Previous Next

Download Image   View Printable Version

Jacob Frankel, Chaplaincy Certificate, 2 March 1864 (SC-15538), American Jewish Archives, Cincinnati, Ohio. Courtesy Congregation Rodeph Shalom, Philadelphia, PA.
President Lincoln appoints the first Jewish Chaplains
The American tradition of clergy serving with the military began during the Revolutionary War with the Continental Congress enacting payment for chaplains in 1775. These first chaplains were exclusively Protestant although Catholic chaplains were added during the Mexican War in 1848.

During the Civil War, approximately 6,500 Jews fought in the Union Army. At the outset, there were no rabbis to minister to these Jewish soldiers. When several rabbis asked to enlist they were refused on the grounds that only Christians could serve as clergy or chaplains.

This matter came to the attention of President Lincoln when the Pennsylvania-based "Cameron's Dragoons," a regiment with a large number of Jews, elected Rabbi Arnold Fischel from New York as their chaplain. The Secretary of War, Simon Cameron, for whom the regiment was named, denied Fischel's application for chaplain status because he was not a Christian. In addition, the YMCA and other Christian organizations began to lobby Congress to uphold the exclusion of rabbis from the armed services.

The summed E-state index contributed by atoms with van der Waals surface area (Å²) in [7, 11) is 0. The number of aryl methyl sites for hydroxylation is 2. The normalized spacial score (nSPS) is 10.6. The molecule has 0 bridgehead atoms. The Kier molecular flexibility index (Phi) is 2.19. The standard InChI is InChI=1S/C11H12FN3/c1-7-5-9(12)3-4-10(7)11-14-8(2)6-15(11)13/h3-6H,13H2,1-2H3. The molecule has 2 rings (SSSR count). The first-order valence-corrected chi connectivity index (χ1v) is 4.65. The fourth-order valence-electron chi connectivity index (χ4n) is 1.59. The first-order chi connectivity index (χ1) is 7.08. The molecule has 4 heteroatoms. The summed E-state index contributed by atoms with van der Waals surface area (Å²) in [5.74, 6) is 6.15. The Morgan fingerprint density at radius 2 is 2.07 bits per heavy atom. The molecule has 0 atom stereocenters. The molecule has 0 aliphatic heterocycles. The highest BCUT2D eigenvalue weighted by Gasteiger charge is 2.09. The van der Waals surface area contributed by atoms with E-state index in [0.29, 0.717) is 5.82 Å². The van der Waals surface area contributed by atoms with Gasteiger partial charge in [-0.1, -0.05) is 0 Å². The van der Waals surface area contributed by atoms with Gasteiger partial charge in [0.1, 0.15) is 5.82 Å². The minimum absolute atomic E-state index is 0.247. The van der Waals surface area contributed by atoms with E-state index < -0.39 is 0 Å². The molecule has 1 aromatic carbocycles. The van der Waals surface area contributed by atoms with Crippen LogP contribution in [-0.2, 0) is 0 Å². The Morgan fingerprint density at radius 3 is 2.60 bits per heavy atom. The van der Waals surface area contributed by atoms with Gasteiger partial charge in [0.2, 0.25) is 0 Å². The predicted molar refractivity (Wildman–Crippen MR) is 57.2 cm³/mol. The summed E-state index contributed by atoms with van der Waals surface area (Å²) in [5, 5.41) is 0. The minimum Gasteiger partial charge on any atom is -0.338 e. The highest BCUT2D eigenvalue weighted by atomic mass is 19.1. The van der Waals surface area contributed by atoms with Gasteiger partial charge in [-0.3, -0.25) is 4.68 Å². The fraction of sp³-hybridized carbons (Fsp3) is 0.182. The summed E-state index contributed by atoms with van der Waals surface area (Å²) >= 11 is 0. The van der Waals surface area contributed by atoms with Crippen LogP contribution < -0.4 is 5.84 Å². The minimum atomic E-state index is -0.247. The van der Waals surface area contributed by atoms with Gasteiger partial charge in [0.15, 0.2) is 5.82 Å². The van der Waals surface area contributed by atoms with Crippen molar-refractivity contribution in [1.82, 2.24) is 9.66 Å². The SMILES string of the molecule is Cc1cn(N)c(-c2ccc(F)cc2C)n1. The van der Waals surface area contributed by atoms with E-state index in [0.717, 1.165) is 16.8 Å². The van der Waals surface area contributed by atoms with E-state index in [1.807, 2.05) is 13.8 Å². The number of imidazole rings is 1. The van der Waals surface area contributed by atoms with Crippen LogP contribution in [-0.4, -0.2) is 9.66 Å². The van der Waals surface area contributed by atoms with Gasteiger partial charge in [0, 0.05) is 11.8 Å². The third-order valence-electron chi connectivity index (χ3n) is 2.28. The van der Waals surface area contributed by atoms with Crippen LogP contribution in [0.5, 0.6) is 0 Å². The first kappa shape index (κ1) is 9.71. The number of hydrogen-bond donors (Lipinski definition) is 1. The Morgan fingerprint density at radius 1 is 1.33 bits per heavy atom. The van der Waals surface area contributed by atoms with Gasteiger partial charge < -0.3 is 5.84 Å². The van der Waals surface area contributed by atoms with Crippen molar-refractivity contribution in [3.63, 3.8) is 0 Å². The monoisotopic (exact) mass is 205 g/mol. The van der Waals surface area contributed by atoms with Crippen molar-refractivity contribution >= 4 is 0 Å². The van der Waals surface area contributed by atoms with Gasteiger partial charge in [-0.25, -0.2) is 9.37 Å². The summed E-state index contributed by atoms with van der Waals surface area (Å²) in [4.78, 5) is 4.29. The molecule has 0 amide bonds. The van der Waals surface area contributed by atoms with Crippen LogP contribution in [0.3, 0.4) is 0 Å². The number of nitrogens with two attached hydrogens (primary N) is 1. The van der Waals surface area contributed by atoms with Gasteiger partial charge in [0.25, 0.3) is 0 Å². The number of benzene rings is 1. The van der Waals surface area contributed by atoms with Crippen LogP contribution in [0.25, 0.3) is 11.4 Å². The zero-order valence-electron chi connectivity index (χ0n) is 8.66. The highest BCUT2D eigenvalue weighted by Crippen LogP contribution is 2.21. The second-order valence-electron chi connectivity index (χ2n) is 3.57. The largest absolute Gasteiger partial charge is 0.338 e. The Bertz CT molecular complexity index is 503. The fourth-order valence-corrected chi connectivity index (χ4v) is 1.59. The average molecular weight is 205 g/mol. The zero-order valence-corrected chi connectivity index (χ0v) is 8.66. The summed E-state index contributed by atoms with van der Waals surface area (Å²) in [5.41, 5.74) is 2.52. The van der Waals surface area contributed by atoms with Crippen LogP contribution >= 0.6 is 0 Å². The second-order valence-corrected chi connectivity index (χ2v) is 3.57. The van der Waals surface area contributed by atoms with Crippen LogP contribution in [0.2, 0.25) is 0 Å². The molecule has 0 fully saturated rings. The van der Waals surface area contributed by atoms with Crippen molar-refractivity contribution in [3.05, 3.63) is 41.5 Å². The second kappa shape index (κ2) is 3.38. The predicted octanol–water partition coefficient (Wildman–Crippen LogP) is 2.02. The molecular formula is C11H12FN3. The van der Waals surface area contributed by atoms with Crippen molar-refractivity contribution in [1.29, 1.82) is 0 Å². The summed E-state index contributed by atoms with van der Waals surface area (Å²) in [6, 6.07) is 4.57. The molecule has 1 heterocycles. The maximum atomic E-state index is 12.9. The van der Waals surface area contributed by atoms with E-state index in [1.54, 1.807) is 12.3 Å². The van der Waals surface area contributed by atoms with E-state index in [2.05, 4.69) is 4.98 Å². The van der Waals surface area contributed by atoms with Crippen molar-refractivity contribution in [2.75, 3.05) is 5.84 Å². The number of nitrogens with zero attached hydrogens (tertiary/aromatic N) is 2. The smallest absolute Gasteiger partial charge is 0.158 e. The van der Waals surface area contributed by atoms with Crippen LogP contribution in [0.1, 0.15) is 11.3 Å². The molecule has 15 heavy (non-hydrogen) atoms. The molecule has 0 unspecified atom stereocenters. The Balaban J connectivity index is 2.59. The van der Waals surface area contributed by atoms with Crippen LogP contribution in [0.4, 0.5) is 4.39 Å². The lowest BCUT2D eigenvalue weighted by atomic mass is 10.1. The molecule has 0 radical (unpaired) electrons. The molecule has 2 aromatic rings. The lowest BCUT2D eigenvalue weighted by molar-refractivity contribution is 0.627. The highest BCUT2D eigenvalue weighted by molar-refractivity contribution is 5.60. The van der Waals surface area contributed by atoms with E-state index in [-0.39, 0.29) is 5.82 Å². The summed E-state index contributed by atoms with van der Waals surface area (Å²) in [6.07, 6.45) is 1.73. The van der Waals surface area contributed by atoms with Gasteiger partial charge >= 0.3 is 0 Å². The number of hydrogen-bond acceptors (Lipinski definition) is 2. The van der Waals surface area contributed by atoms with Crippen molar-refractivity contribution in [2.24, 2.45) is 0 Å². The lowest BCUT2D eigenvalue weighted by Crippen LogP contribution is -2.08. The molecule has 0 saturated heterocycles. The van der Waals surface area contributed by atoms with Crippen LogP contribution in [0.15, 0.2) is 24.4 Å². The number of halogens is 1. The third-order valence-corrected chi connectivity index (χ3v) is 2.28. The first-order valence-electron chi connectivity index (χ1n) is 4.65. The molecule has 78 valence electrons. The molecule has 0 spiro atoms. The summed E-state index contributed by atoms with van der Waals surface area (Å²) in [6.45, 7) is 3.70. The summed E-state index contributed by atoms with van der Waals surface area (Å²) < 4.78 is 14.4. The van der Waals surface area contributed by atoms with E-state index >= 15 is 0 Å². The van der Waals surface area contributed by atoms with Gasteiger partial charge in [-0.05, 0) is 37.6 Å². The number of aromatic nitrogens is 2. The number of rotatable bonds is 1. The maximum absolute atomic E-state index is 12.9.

In response, the Board of Delegates of the American Israelites and prominent Jewish leaders including Isaac Mayer Wise and Isaac Leeser began a campaign to include Jews as chaplains. Rabbi Fischel took his case to Washington, meeting with Lincoln at the White House on 11 December 1861. The President told Fischel he believed the exclusion of Jewish chaplains was unintentional on the part of Congress and agreed that something ?ought to be done.? Fulfilling his promise, Lincoln submitted a list of suggestions to the House Committee on Military Affairs which included changing the chaplaincy law to include the appointment of any "regularly ordained minister of some religious denomination," thus eliminating the requirement that chaplains be only Christian ministers. The bill passed on 17 July 1862.

President Lincoln subsequently commissioned three rabbis to serve as army chaplains during the Civil War: Jacob Frankel of Philadelphia, Berhard Gotthelf of Louisville, and Ferdinand Sarner of Rochester.